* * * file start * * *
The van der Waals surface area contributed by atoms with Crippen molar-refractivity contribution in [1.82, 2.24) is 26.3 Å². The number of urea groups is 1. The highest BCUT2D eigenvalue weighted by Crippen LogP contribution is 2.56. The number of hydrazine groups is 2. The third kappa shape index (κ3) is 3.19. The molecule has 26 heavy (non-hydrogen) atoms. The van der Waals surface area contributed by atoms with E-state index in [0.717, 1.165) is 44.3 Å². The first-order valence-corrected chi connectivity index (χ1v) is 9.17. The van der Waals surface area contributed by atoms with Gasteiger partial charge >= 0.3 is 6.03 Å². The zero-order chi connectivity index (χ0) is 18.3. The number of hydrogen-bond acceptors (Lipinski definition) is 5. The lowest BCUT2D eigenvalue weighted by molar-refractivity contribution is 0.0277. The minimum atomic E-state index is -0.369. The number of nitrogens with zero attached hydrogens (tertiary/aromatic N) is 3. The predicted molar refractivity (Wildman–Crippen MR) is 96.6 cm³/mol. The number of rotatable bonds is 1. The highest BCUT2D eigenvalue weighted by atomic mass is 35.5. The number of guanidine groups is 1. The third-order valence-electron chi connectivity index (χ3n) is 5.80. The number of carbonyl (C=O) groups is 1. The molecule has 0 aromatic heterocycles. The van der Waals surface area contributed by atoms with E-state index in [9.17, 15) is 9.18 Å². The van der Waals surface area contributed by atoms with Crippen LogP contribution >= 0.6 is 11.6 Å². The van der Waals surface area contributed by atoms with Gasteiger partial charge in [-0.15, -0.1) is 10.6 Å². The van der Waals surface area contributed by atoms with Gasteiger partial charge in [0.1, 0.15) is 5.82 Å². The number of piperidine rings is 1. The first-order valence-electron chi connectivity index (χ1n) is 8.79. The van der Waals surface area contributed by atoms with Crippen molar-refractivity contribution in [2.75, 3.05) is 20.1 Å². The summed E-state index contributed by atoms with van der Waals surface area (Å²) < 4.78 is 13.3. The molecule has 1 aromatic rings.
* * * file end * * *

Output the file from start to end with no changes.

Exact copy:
The van der Waals surface area contributed by atoms with Crippen molar-refractivity contribution in [1.82, 2.24) is 26.3 Å². The number of urea groups is 1. The highest BCUT2D eigenvalue weighted by Crippen LogP contribution is 2.56. The number of hydrazine groups is 2. The third kappa shape index (κ3) is 3.19. The molecule has 26 heavy (non-hydrogen) atoms. The van der Waals surface area contributed by atoms with E-state index in [0.717, 1.165) is 44.3 Å². The first-order valence-corrected chi connectivity index (χ1v) is 9.17. The van der Waals surface area contributed by atoms with Gasteiger partial charge >= 0.3 is 6.03 Å². The zero-order chi connectivity index (χ0) is 18.3. The number of hydrogen-bond acceptors (Lipinski definition) is 5. The lowest BCUT2D eigenvalue weighted by molar-refractivity contribution is 0.0277. The minimum atomic E-state index is -0.369. The number of nitrogens with zero attached hydrogens (tertiary/aromatic N) is 3. The predicted molar refractivity (Wildman–Crippen MR) is 96.6 cm³/mol. The number of rotatable bonds is 1. The highest BCUT2D eigenvalue weighted by atomic mass is 35.5. The number of guanidine groups is 1. The third-order valence-electron chi connectivity index (χ3n) is 5.80. The number of carbonyl (C=O) groups is 1. The molecule has 0 aromatic heterocycles. The van der Waals surface area contributed by atoms with E-state index in [9.17, 15) is 9.18 Å². The van der Waals surface area contributed by atoms with Crippen LogP contribution >= 0.6 is 11.6 Å². The van der Waals surface area contributed by atoms with Gasteiger partial charge in [-0.15, -0.1) is 10.6 Å². The van der Waals surface area contributed by atoms with Gasteiger partial charge in [0.1, 0.15) is 5.82 Å². The number of piperidine rings is 1. The first-order valence-electron chi connectivity index (χ1n) is 8.79. The van der Waals surface area contributed by atoms with Crippen molar-refractivity contribution in [2.75, 3.05) is 20.1 Å². The summed E-state index contributed by atoms with van der Waals surface area (Å²) < 4.78 is 13.3. The molecule has 1 aromatic rings.